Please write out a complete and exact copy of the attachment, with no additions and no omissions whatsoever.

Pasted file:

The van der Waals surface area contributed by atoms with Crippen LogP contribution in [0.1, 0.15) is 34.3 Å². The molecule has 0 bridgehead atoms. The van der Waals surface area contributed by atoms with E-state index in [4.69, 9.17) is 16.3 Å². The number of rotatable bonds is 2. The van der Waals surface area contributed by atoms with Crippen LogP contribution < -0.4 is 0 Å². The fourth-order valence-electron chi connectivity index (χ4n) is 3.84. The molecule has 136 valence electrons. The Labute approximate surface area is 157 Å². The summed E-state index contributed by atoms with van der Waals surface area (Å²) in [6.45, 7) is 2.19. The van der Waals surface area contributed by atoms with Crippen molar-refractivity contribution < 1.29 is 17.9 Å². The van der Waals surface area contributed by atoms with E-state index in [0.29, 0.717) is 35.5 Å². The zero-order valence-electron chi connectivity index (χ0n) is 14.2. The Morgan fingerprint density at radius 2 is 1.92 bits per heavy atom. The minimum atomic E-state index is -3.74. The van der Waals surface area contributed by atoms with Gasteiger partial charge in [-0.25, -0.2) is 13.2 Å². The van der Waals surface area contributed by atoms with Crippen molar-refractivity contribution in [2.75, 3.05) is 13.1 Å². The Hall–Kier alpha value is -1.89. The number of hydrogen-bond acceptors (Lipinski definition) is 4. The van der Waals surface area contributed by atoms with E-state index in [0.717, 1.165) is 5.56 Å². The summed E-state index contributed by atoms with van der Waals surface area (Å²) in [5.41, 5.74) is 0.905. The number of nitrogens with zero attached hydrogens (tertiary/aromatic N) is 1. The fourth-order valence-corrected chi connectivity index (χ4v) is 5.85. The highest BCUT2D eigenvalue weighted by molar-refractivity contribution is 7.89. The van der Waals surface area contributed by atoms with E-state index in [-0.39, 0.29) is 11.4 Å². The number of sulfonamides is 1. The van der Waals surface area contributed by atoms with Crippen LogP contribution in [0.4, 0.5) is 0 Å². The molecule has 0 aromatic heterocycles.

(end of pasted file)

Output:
The van der Waals surface area contributed by atoms with Crippen LogP contribution in [0.1, 0.15) is 34.3 Å². The molecule has 0 bridgehead atoms. The van der Waals surface area contributed by atoms with E-state index in [4.69, 9.17) is 16.3 Å². The number of rotatable bonds is 2. The van der Waals surface area contributed by atoms with Crippen LogP contribution < -0.4 is 0 Å². The fourth-order valence-electron chi connectivity index (χ4n) is 3.84. The molecule has 136 valence electrons. The Labute approximate surface area is 157 Å². The summed E-state index contributed by atoms with van der Waals surface area (Å²) in [6.45, 7) is 2.19. The van der Waals surface area contributed by atoms with Crippen molar-refractivity contribution < 1.29 is 17.9 Å². The van der Waals surface area contributed by atoms with E-state index in [0.29, 0.717) is 35.5 Å². The zero-order valence-electron chi connectivity index (χ0n) is 14.2. The Morgan fingerprint density at radius 2 is 1.92 bits per heavy atom. The minimum atomic E-state index is -3.74. The van der Waals surface area contributed by atoms with Gasteiger partial charge in [-0.25, -0.2) is 13.2 Å². The van der Waals surface area contributed by atoms with Crippen molar-refractivity contribution in [2.75, 3.05) is 13.1 Å². The Hall–Kier alpha value is -1.89. The number of hydrogen-bond acceptors (Lipinski definition) is 4. The van der Waals surface area contributed by atoms with E-state index in [0.717, 1.165) is 5.56 Å². The summed E-state index contributed by atoms with van der Waals surface area (Å²) in [5.41, 5.74) is 0.905. The number of nitrogens with zero attached hydrogens (tertiary/aromatic N) is 1. The fourth-order valence-corrected chi connectivity index (χ4v) is 5.85. The highest BCUT2D eigenvalue weighted by molar-refractivity contribution is 7.89. The van der Waals surface area contributed by atoms with E-state index in [-0.39, 0.29) is 11.4 Å². The number of sulfonamides is 1. The van der Waals surface area contributed by atoms with Crippen LogP contribution in [0.4, 0.5) is 0 Å². The molecule has 0 aromatic heterocycles.